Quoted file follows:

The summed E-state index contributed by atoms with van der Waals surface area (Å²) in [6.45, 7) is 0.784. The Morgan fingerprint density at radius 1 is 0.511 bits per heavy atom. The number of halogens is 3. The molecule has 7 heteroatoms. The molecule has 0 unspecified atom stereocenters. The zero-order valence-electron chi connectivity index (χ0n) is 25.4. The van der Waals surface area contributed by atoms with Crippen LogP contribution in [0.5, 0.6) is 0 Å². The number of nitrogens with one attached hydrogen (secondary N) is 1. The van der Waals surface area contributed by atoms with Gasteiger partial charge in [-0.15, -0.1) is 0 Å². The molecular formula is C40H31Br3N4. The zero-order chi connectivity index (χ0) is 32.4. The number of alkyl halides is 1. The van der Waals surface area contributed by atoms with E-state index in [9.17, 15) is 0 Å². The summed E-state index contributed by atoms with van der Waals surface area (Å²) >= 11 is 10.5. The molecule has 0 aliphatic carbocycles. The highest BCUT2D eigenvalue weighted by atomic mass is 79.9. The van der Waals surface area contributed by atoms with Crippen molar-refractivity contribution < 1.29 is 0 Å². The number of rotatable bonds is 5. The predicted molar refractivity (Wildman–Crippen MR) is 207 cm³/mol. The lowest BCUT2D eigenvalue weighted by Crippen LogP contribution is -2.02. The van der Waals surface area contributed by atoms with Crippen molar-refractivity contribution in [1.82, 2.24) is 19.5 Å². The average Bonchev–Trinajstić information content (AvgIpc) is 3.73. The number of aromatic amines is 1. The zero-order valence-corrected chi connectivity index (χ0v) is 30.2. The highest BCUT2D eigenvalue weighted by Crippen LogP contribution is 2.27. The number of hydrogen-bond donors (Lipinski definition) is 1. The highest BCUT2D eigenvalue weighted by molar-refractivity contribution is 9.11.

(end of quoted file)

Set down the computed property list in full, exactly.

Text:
The summed E-state index contributed by atoms with van der Waals surface area (Å²) in [6.45, 7) is 0.784. The Morgan fingerprint density at radius 1 is 0.511 bits per heavy atom. The number of halogens is 3. The molecule has 7 heteroatoms. The molecule has 0 unspecified atom stereocenters. The zero-order valence-electron chi connectivity index (χ0n) is 25.4. The van der Waals surface area contributed by atoms with Crippen LogP contribution in [0.5, 0.6) is 0 Å². The number of nitrogens with one attached hydrogen (secondary N) is 1. The van der Waals surface area contributed by atoms with Gasteiger partial charge in [-0.15, -0.1) is 0 Å². The molecular formula is C40H31Br3N4. The zero-order chi connectivity index (χ0) is 32.4. The number of alkyl halides is 1. The van der Waals surface area contributed by atoms with E-state index in [9.17, 15) is 0 Å². The summed E-state index contributed by atoms with van der Waals surface area (Å²) >= 11 is 10.5. The molecule has 0 aliphatic carbocycles. The highest BCUT2D eigenvalue weighted by atomic mass is 79.9. The van der Waals surface area contributed by atoms with Crippen molar-refractivity contribution < 1.29 is 0 Å². The number of rotatable bonds is 5. The predicted molar refractivity (Wildman–Crippen MR) is 207 cm³/mol. The lowest BCUT2D eigenvalue weighted by Crippen LogP contribution is -2.02. The van der Waals surface area contributed by atoms with Crippen molar-refractivity contribution in [1.82, 2.24) is 19.5 Å². The average Bonchev–Trinajstić information content (AvgIpc) is 3.73. The number of aromatic amines is 1. The zero-order valence-corrected chi connectivity index (χ0v) is 30.2. The highest BCUT2D eigenvalue weighted by Crippen LogP contribution is 2.27. The number of hydrogen-bond donors (Lipinski definition) is 1. The highest BCUT2D eigenvalue weighted by molar-refractivity contribution is 9.11.